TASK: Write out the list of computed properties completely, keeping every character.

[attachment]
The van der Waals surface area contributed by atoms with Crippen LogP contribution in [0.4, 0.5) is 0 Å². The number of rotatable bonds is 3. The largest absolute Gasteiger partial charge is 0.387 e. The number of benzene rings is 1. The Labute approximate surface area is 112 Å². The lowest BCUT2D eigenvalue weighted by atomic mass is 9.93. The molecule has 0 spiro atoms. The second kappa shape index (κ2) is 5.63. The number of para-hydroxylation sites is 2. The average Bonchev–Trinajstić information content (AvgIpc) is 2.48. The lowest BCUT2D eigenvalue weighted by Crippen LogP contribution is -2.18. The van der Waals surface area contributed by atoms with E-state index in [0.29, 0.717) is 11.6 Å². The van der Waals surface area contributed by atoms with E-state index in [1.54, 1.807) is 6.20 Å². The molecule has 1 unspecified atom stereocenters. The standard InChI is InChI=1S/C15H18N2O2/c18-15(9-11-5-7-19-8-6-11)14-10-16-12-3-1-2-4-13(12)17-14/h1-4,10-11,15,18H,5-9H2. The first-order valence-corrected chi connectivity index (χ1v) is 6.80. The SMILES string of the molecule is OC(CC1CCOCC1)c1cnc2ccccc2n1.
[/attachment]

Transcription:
The van der Waals surface area contributed by atoms with Crippen LogP contribution in [0.4, 0.5) is 0 Å². The number of rotatable bonds is 3. The largest absolute Gasteiger partial charge is 0.387 e. The number of benzene rings is 1. The Labute approximate surface area is 112 Å². The lowest BCUT2D eigenvalue weighted by atomic mass is 9.93. The molecule has 0 spiro atoms. The second kappa shape index (κ2) is 5.63. The number of para-hydroxylation sites is 2. The average Bonchev–Trinajstić information content (AvgIpc) is 2.48. The lowest BCUT2D eigenvalue weighted by Crippen LogP contribution is -2.18. The van der Waals surface area contributed by atoms with E-state index in [0.29, 0.717) is 11.6 Å². The van der Waals surface area contributed by atoms with E-state index in [1.54, 1.807) is 6.20 Å². The molecule has 1 unspecified atom stereocenters. The standard InChI is InChI=1S/C15H18N2O2/c18-15(9-11-5-7-19-8-6-11)14-10-16-12-3-1-2-4-13(12)17-14/h1-4,10-11,15,18H,5-9H2. The first-order valence-corrected chi connectivity index (χ1v) is 6.80. The SMILES string of the molecule is OC(CC1CCOCC1)c1cnc2ccccc2n1.